Subject Re: [firebird-support] Re: High selectivity
Author Helen Borrie
At 09:07 PM 26/09/2003 -0300, you wrote:
>At 22:14 26/09/2003 +0000, you wrote:
> >sorry you mixed up again some things:
> >
> >bitmap indexes (yes oracle has them, but only the enterprise
> >edition!!) are good for HIGH selectivity (e.g. table with 1 000 000
> >records and you often select a few 100 000 records! low selectivity
> >means that you search/select only a few records maybe 100 or 200. and
> >for this LOW selectivity you normally use b-trees or b*-trees (if i
> >am right firebird knows only b-trees).

Erm, Firebird index trees use a fascinating bitmap algorithms. Ann has
described them here more than once; and I'm sure you'll find at least one
Jim Starkey posting on the subject in the fb-architect archives. For a
summary, read Ann's brief description in

But if you're stating that you can't *choose* the indexing algorithm,
that's true. There is only one.

>Hi Alex,
>I don't think so....
>Index with High Selectivity means few records... low selectivity means a
>lot of records...
>Of course Helen have a better didactic and a better english to explain
>that... see her post...

It seems more like a confusion in terminology.
I *have* seen the term "selectivity" used to refer to a query specification
- to mean that a query designed to return 1 or a few rows is "more
selective" than, say "select * from" with no WHERE clause...

But that's not the selectivity we are talking about here. We talk of an
index having some degree of selectivity. An index with "high" selectivity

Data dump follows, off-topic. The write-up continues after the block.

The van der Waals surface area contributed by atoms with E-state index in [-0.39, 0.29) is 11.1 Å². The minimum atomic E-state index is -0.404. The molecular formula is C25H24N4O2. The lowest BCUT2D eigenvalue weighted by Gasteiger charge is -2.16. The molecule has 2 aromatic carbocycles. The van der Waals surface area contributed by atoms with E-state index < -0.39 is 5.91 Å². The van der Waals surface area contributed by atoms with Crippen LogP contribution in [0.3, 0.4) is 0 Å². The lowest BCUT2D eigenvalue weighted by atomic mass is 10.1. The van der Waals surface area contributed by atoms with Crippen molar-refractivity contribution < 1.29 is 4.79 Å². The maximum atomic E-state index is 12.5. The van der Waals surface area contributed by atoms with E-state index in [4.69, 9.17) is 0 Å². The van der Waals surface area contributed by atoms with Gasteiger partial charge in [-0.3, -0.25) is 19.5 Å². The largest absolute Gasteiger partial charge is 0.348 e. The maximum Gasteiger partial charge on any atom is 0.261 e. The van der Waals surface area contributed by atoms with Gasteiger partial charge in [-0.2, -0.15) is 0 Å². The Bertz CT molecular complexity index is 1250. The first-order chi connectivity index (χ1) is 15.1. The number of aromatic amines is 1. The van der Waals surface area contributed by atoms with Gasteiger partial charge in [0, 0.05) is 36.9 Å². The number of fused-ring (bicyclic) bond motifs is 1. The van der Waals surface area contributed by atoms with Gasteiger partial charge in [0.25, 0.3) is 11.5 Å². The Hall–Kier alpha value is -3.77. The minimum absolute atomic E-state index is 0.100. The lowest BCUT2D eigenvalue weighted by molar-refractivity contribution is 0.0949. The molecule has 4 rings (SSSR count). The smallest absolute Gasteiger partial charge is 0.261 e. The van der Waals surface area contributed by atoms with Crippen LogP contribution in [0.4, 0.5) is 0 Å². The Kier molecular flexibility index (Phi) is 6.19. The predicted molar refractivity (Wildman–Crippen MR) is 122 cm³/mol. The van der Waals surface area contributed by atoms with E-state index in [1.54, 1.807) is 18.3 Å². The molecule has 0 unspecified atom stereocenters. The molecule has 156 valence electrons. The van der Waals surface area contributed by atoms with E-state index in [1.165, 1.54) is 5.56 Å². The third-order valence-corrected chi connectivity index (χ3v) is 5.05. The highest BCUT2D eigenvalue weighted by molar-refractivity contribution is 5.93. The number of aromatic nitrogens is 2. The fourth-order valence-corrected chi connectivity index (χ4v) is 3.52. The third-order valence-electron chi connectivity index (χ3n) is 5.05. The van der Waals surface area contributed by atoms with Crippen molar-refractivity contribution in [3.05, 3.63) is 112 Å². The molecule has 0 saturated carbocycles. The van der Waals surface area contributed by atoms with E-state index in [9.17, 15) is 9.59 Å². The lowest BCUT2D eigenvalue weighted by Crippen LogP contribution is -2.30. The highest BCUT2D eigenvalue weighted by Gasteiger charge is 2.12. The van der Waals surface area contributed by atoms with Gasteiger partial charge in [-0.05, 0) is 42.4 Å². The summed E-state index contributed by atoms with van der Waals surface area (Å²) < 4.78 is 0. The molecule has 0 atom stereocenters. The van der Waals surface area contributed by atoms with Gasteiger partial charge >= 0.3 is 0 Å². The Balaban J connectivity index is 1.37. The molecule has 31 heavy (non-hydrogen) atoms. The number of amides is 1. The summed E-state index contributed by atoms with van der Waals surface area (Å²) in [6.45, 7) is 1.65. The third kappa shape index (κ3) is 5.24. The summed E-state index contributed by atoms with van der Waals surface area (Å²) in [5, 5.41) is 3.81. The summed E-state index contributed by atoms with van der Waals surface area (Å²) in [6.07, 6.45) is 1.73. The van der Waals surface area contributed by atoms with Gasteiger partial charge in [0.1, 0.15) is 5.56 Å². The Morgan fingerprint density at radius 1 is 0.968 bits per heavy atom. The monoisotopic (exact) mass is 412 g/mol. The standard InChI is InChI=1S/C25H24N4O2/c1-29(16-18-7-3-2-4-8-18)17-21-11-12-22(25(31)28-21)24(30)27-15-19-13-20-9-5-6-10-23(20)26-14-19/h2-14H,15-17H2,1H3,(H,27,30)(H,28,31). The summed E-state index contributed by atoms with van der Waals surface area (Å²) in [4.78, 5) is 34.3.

points to few rows (highest = a single row) whereas one with "low"
selectivity points to a large percentage of all rows. The lower the
selectivity, the more likely it will be that the machinery for scanning the
index will be slower than scanning the rows themselves. Also, high
distribution of a single value in *any* indexed column will wreck (reduce,
destroy) the selectivity of even an otherwise reasonable index (hence the
war-story about the transaction table where every row had the same COUNTRY

There is one trick that sometimes helps to speed up searches on state
switch columns. Pick the column in the table with the highest selectivity,
e.g. a single-column primary key column or a non-nullable timestamp column,
and form a composite index involving it and the switch column. Try it
first with the highly selective column first, e.g.
create index true_false on atable(p_key, switchcol) ;

and then try it around the other way. Either should speed things up, but
one sometimes beats the other, and I don't know a catch-all rule. Ann
probably knows one (hope u r watching, Ann).

(and don't forget to drop the existing indexes that you have on
state-switch columns. I promise you that they are a rock in the rucksack!)